I read this essay yesterday entitled "The Enduring Power of Ethnic Nationalism" and it really shook me up. It argues that the relative peace of Western Europe is the result of the triumph of ethnic nationalism rather than its defeat. It has some scary implications but seems to be reasonably well thought out. I'd love to hear others' opinions-- and of course I don't necessarily endorse this viewpoint.
A few excerpts (as its too long to post, and probably copyrighted):
"...A familiar and influential narrative of twentieth-century European history argues that nationalism twice led to war, in 1914 and then again in 1939. Thereafter, the story goes, Europeans concluded that nationalism was a danger and gradually abandoned it. In the postwar decades, western Europeans enmeshed themselves in a web of transnational institutions, culminating in the European Union (EU). After the fall of the Soviet empire, that transnational framework spread eastward to encompass most of the continent. Europeans entered a postnational era, which was not only a good thing in itself but also a model for other regions. Nationalism, in this view, had been a tragic detour on the road to a peaceful liberal democratic order.
This story is widely believed by educated Europeans and even more so, perhaps, by educated Americans. Recently, for example, in the course of arguing that Israel ought to give up its claim to be a Jewish state and dissolve itself into some sort of binational entity with the Palestinians, the prominent historian Tony Judt informed the readers of The New York Review of Books that "the problem with Israel ... [is that] it has imported a characteristically late-nineteenth-century separatist project into a world that has moved on, a world of individual rights, open frontiers, and international law. The very idea of a 'Jewish state' ... is an anachronism."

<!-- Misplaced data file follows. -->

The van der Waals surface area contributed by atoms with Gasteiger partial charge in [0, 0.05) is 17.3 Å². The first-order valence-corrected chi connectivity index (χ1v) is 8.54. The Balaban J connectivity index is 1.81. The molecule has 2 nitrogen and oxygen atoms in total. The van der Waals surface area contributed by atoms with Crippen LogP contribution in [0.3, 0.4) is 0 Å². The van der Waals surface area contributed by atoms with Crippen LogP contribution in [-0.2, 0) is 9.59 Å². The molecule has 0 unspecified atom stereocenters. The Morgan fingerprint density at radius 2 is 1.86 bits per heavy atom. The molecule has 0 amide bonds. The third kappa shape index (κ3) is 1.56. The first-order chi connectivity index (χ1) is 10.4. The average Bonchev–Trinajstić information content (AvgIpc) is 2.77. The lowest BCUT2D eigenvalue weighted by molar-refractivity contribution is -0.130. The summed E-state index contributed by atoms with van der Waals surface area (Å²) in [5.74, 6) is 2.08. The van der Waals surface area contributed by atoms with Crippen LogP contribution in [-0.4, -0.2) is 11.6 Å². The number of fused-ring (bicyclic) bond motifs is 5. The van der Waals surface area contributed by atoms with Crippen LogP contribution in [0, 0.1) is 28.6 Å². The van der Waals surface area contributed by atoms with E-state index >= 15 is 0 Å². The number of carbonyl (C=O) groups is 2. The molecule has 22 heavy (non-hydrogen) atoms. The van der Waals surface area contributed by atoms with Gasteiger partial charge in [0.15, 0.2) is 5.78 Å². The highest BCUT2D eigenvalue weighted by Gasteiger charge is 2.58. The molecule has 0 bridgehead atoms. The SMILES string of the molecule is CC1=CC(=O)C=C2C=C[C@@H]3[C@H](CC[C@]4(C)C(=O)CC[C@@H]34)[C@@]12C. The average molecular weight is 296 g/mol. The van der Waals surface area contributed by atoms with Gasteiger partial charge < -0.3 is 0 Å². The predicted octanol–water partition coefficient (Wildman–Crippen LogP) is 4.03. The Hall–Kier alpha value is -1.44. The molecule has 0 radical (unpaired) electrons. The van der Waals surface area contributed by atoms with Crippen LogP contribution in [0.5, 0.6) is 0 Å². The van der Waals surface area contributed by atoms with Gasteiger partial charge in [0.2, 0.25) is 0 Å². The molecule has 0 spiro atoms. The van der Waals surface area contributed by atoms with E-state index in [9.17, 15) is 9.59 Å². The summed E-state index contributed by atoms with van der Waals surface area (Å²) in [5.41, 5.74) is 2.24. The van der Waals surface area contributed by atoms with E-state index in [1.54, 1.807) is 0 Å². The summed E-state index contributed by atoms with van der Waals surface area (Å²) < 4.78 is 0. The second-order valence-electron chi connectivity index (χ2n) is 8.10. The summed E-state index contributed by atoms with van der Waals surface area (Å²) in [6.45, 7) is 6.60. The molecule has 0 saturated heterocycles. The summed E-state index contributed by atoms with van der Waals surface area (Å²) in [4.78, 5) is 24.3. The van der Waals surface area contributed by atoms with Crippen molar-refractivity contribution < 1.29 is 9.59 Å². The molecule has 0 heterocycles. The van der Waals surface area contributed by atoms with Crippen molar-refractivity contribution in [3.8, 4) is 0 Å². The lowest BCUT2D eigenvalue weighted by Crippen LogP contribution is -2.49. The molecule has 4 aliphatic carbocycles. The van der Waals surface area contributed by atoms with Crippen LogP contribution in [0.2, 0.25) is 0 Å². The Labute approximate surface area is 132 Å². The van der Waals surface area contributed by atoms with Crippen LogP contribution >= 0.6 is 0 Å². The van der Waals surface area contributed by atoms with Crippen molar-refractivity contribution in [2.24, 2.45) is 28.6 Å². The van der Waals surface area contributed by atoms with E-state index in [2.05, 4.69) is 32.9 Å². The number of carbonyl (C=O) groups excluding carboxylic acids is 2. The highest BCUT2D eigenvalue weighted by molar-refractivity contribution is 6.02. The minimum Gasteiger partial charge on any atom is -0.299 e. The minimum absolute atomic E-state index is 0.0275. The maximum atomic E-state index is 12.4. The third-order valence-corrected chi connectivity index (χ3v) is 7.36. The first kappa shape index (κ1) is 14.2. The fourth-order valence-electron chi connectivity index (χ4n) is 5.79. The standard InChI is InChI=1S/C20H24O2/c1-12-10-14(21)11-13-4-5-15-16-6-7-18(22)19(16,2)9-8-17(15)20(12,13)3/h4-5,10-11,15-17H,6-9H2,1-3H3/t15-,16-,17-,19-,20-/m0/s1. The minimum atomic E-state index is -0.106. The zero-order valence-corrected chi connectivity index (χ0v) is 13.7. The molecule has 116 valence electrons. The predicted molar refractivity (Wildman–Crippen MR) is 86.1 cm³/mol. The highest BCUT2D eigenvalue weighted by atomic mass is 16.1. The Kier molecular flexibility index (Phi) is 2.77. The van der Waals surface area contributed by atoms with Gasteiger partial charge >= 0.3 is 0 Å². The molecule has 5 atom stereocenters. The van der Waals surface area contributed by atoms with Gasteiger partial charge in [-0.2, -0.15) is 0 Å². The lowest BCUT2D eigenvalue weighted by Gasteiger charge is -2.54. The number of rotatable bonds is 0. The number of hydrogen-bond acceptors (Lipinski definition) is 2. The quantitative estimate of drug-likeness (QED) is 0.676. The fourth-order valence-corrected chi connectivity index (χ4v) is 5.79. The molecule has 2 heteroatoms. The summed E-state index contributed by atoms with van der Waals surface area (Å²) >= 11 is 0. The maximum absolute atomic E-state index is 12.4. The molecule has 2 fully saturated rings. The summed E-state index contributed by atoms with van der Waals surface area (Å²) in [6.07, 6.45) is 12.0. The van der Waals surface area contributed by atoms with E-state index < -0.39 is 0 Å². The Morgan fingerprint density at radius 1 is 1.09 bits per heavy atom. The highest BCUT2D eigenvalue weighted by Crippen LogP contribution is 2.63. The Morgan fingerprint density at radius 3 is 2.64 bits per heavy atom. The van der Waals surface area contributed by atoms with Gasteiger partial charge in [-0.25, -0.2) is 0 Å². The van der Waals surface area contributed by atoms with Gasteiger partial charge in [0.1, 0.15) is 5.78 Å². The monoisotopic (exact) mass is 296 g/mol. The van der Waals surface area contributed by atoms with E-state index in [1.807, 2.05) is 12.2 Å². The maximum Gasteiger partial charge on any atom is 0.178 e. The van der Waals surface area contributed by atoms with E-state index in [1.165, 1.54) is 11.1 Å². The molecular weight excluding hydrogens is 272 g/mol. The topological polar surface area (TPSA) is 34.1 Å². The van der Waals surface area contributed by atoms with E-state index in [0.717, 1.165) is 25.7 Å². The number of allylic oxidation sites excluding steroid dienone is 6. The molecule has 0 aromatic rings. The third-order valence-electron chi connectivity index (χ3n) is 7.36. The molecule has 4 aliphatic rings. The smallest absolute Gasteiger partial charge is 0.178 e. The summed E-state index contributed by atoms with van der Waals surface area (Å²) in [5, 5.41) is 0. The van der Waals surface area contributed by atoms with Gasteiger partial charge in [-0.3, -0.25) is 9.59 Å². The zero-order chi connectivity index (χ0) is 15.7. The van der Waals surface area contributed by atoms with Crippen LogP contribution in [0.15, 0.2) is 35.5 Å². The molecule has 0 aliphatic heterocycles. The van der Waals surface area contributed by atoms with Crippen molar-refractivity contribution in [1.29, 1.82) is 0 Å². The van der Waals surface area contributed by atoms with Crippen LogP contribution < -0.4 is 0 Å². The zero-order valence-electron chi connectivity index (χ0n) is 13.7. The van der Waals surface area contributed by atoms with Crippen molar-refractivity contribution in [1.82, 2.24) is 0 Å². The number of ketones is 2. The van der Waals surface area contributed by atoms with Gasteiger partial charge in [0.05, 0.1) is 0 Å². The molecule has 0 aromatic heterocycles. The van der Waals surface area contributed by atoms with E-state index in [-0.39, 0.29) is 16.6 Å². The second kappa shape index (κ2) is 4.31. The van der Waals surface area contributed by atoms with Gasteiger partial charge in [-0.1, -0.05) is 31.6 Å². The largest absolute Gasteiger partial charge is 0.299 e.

Yet the experience of the hundreds of Africans and Asians who perish each year trying to get into Europe by landing on the coast of Spain or Italy reveals that Europe's frontiers are not so open. And a survey would show that whereas in 1900 there were many states in Europe without a single overwhelmingly dominant nationality, by 2007 there were only two, and one of those, Belgium, was close to breaking up. Aside from Switzerland, in other words -- where the domestic ethnic balance of power is protected by strict citizenship laws -- in Europe the "separatist project" has not so much vanished as triumphed.
Far from having been superannuated in 1945, in many respects ethnonationalism was at its apogee in the years immediately after World War II. European stability during the Cold War era was in fact due partly to the widespread fulfillment of the ethnonationalist project. And since the end of the Cold War, ethnonationalism has continued to reshape European borders....